Monday, December 7, 2015

Three Solutions to the Global Food Crisis

From guest blogger, Suzie.

One solution to the global food crisis is to reduce the world’s population. If there are fewer people in the world to feed it follows that there does not need to be as much food produced.

This presents many moral problems. For example, who would the burden of lowering the population fall on? Wealthy countries, like the United States and Germany, already have declining birth rates and are nearing or are below replacement level. However, we cannot place the burden of lowering population on people in less-developed nations. These populations often have high infant mortality rates and limited knowledge of birth control methods. While education and medicine can play a large role in fixing these problems, it would be a long and slow fix. Additionally, many of the high birth rate countries are in rural areas that are very agricultural. Families here need additional hands to help out with their farms or businesses. Causing these families to limit the amount of children they have would cause economic hardship, which in turn would cause suffering.

Based on these problems, it does not seem like a reduction in population is a moral solution to the global food crisis.

A second solution to the global food crisis is to intensify agriculture. If we can produce more food globally, then we do not have to worry about the population.

There are many issues that come along with agricultural intensification. It requires increased inputs like fertilizers and pesticides, which increases environmental harm. Fertilizers and pesticides can also be toxic to humans and other animals. These two problems can reduce quality of life and increase suffering. Another problem that arises with agricultural intensification is the need for more land. Many agriculturists believe that we cannot sustain the current and future population with the amount of farmland we have right now. However, there is not much land left to expand to. Creating new farmland often requires deforestation, which destroys important environmental habitats. Additionally, who would be displaced in order to create new farmland? There are many logistical and moral problems that come along with agricultural intensification.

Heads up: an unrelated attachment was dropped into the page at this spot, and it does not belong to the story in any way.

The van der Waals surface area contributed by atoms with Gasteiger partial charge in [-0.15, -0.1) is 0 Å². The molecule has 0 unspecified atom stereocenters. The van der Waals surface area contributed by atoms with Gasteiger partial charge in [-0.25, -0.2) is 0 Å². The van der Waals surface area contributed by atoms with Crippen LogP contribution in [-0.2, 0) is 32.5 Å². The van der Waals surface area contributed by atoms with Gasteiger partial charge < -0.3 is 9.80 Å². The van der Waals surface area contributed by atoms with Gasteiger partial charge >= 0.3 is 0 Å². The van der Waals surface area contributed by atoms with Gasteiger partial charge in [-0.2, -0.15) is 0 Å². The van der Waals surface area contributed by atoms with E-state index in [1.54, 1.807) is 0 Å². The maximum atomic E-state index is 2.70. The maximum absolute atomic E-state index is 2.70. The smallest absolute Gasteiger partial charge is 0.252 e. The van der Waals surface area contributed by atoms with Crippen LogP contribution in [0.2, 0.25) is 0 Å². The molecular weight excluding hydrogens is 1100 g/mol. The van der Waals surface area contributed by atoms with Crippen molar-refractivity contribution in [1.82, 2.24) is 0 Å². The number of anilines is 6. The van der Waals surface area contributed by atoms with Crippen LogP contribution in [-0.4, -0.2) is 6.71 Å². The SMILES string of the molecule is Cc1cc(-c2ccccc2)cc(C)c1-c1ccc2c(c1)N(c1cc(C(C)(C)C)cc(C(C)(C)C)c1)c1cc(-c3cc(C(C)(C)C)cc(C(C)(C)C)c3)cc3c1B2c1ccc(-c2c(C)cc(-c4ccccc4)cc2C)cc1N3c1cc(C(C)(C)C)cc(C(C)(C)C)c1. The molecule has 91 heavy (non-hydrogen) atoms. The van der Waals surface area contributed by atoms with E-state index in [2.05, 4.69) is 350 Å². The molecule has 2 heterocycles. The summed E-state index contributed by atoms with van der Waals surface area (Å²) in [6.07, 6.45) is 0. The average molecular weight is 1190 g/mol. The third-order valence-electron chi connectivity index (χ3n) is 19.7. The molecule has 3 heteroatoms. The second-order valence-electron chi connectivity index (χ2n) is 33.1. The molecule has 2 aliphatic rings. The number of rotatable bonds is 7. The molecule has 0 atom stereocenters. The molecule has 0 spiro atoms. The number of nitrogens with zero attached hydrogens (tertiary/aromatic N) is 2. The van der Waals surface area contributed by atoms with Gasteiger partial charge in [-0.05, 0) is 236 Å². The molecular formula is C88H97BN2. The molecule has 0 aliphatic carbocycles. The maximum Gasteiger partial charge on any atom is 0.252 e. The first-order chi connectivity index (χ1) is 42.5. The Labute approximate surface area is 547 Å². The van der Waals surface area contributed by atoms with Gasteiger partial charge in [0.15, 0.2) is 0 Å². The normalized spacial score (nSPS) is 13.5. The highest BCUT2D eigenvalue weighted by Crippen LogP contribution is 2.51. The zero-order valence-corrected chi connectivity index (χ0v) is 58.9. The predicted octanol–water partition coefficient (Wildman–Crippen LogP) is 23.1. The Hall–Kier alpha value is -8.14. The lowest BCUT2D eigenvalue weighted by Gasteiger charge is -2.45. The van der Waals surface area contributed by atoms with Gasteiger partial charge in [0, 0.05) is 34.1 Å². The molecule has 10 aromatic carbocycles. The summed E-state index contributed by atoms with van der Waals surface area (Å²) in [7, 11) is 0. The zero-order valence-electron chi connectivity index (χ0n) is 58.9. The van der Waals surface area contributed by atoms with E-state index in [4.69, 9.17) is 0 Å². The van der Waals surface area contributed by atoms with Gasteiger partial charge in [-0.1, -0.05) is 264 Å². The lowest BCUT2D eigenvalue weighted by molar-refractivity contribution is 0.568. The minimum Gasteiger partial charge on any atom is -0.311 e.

However, there are benefits to intensification as well. One solution seems to be genetically modified organisms, or GMOs. These can increase yield while decreasing land, pesticide, and fertilizer use. Although they are very controversial, GMOs have the potential to change the world by increasing the number of people that can be fed while using the same amount of land.

While there are some aspects of agricultural intensification that seem to cause suffering and are not feasible, GMOs seem like a possible, ethically responsible solution to the global food crisis. If no one is harmed in the creation or consumption of GMOs, they seem to be a perfect answer to the current food problem. 

A third solution to the global food crisis is not a new invention like GMOs, but a change in the way we consume food. If wealthier people consume less, there will be more food available for the hungry. This does not harm the wealthy and is only beneficial for the people who will be receiving more food.

This solution seems to be morally acceptable in every facet. Wealthy people changing their consumption patterns only risk losing some gustatory pleasure. Additionally, it helps other species as well as humans. If less meat is consumed so more corn and other grains can be used for food instead of as feed, factory-farmed meat will be economically impacted and could possibly be reduced.

The reduction of factory-farmed meat could also open the door for more local, organic farmers. This would help food be locally available everywhere instead of needing to be shipped around the world.

All in all, it seems that reducing consumption is a morally acceptable way to solve the global food crisis. It harms no one and only has positive potential moral outcomes.

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